We have continued to submit posts to newspapers even though articles are not always printed (most want to have notice of newsworthy events like guest speakers, concerts or spaghetti dinners). We continue to have a small library including a Friends Journal subscription and we keep information pamphlets out on display. Coffee, snacks and music are provided for those who wish to join in. A major addition to our outreach has been to establish and maintain a Facebook page. We have distributed some business cards with our contact information. We keep sharing ideas for ways to be more earth friendly and to care for those in need of shelter (both people and animals). We provided humble but appreciated support to Community Touch, a local Bealeton non-profit, and to Right Sharing of World Resources. We began to demonstrate our interest in linking with others who are in Mindfulness or Meditation groups in Warrenton or Culpeper, believing we share common ground. We remain grateful for the chance to be listed in Quaker Finder, on the Herndon Light calendar and group post, in the Friends Journal directory and to have regular updates to our meeting page at bym-rsf.org by Baltimore Yearly Meeting staff. By persisting in these endeavors and more importantly, making new person to person connections, we think Fauquier Friends Worship Group will grow.

We know we can’t put everything on our plate at once. Being the singular Quaker presence in this large geographical area, striving in our own ways to reflect Quaker values in our lives, maintaining once monthly rental of a space that is apart from our usual distractions or everyday-at-home places for worship and quietude and just being thankful for each other has made a difference. In this respect, we persist with hope, or as some might say, “We wait patiently on the Lord”.


In this, our first Spiritual State of the Meeting Report, Fauquier Friends are glad to tell of the inner peace and joy that comes with meeting together in worship with the purpose of knowing “one another in that which is eternal” (George Fox). Since our beginning in Fifth Month, 2014, our attendance has ranged from 2 to 13 and even when the numbers are small, there is always spoken ministry and the sense of a gathered meeting that reminds us of the promise of Matthew 18:20: “For where two or three are gathered together in My name, I am there in the midst of them.”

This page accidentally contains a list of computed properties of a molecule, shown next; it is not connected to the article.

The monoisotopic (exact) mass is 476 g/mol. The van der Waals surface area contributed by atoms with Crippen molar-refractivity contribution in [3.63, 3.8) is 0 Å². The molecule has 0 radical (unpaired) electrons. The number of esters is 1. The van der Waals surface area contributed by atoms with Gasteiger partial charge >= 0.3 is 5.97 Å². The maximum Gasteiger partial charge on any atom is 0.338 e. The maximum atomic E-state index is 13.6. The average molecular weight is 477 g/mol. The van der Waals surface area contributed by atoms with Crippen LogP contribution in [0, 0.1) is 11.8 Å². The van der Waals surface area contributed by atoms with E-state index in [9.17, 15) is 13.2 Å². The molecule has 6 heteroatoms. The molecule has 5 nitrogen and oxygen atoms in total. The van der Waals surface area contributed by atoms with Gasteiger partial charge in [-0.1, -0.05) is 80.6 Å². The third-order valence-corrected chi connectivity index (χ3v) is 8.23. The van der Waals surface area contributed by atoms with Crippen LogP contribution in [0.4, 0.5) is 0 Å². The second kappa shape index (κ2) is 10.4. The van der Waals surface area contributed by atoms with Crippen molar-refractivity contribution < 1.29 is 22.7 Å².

Though only permitted by Fauquier County to rent the Bealeton Depot one day per month, we find that what starts in the Depot does not stay there. By providing a place for those who have difficulty traveling to a distant Quaker Meeting for Worship, we gain much increase of Spirit contrasted with the fumbling efforts to worship solo. The felt blessings, time to think about what we are doing with our lives and more intense devotion results in a stronger leading to care for and give to others. The raised happiness, energy and community connection carries throughout the weeks until we meet again. One Friend commented that this Worship Group is like Prairie Home Companion’s Powder Milk Biscuits. It gives the shy person the courage to stand up and do what needs to be done.

An example of reaching beyond the boundaries of our small group is that a reporter from a local daily newspaper accepted the bold request to attend a Meeting for Worship with her camera. The result was a front page spread with photos and the title “God in Everyone”, published both online and on paper. The piece helped to inform readers in a multi-county area of who we are and how to get in touch. Another example is when staff of three emergency and transitional shelters in our outreach area gratefully accepted donations from our small group and expressed an interest in learning about “those Quakers”. We plan to continue similar connections.

In spite of our efforts to be inclusive and welcoming, we lack diversity in our small group. This is a weakness we hope might be corrected in the future with help from others to develop a stronger, more attractive web presence. With hope and expectancy to see the first child cross our threshold, a First Day School activity is planned each month and topics are often printed in the regular newspaper notices.

Another great challenge during our start-up months has been much illness and chronic pain. Our tiny core group of regular attenders has experienced multiple surgeries, flare-ups of prior conditions and one couple even received the frightening news of their daughter’s Leukemia diagnosis. We are honored to have the chance to hold each other in the Light and trust that God knows our deepest needs and sorrows. One Friend experiences this power of “holding” as though dispatched angels are hovering over and around those who are hurting, including those whose names we do not know, like the immigrant children who risked their lives to cross our border or those suffering from war, slavery and violence in the Middle East. Perhaps our own pain increases our compassion for others. This is indeed a mighty way for the Spirit to use even a small, developing Quaker group. With such a river of Light, how can we keep from singing?

We hope that welcome and information pamphlets, a portable library, singing, pot luck lunch and hospitality both before and after worship helps visitors and newcomers to quickly feel like they are a wanted part of Fauquier Friends Worship Group. The visits from our Care Committee and others from Herndon Friends Meeting and across Baltimore Yearly Meeting are appreciated and encouraging. While we hope for and anticipate future growth in numbers and diversity, the attendance of newcomers and seasoned Friends alike helps us to dwell in the grounded traditions that characterize so many faiths: Happiness, Compassion, Loving Kindness, Peace and Walking in the Light. We’d like to think if we can get that part right, the rest will fall into place someday.